Enough about me. FNB ignores people. But, to my shock, Standard Bank didn't.
The punch line
I got an unsolicited phone call from the head of Standard Bank Private Banking at Clearwater Mall (not my branch) to "discuss what's making you unhappy".
Someone had read my tweets, gone onto my website, looked up my number and phoned me. (I doubt that it was whoever manages the @StandardBankGrp account, as I find it largely useless and limply placatory.) But, the fact is, I am impressed.
I'm still un-wowed by my bank, but if I have to choose between the devil I know and have used for 20 years, and a competitor that has an extremely clever ad campaign but can't respond to a website message, email or tweet, I'll keep my savings, cheque and home loan accounts where they are, thanks, and watch the twornado instead.
Tiffany Markman is a highly opinionated copywriter, copy editor and writing trainer who has worked for over 300 clients worldwide. She hates misplaced apostrophes, old-fashioned business writing and the word ‘revert'. She loves generous paragraphing, art, skulls and black coffee. Read more at TiffanyMarkman.co.za, email , follow @tiffanymarkman on Twitter and sign up for her newsletter.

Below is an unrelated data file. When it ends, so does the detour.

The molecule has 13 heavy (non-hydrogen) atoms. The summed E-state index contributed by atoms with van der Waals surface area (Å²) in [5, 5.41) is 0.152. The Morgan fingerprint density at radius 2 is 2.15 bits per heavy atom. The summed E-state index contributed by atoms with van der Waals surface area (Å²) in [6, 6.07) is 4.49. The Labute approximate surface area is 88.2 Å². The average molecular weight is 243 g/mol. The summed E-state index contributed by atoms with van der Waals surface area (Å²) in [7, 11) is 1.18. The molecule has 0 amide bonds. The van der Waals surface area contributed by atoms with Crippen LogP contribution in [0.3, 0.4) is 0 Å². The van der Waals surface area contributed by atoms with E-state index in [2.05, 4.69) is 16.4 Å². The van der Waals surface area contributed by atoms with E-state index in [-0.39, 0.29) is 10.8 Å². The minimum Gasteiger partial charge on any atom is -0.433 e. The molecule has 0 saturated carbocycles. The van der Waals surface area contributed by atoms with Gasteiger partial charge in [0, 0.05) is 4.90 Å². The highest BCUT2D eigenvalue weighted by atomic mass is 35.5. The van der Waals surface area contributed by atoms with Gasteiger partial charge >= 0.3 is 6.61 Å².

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I was rather amused to receive this tweet : @Rbjacobs @firebird_rising Thank you for your post. #FNB AFTER my tweet earlier this morning :@firebird_risingAn example of how online reputation management worked fr @StandardBankGrp and failed @Rbjacobs (FNB) bit.ly/A622HU via @BizcommunityPity he didn't reply to yours in the first place and saved himself/FNB the trouble!
Are you sure these "battling' banks" aren't collaborating to keep you all trapped within their paradigm? Paranoia aside, remember what banking is really all about and have a look at Capitec: no frills, no fuss, ridiculously low fees when any apply at all. Simplicity is the ultimate sophistication. :)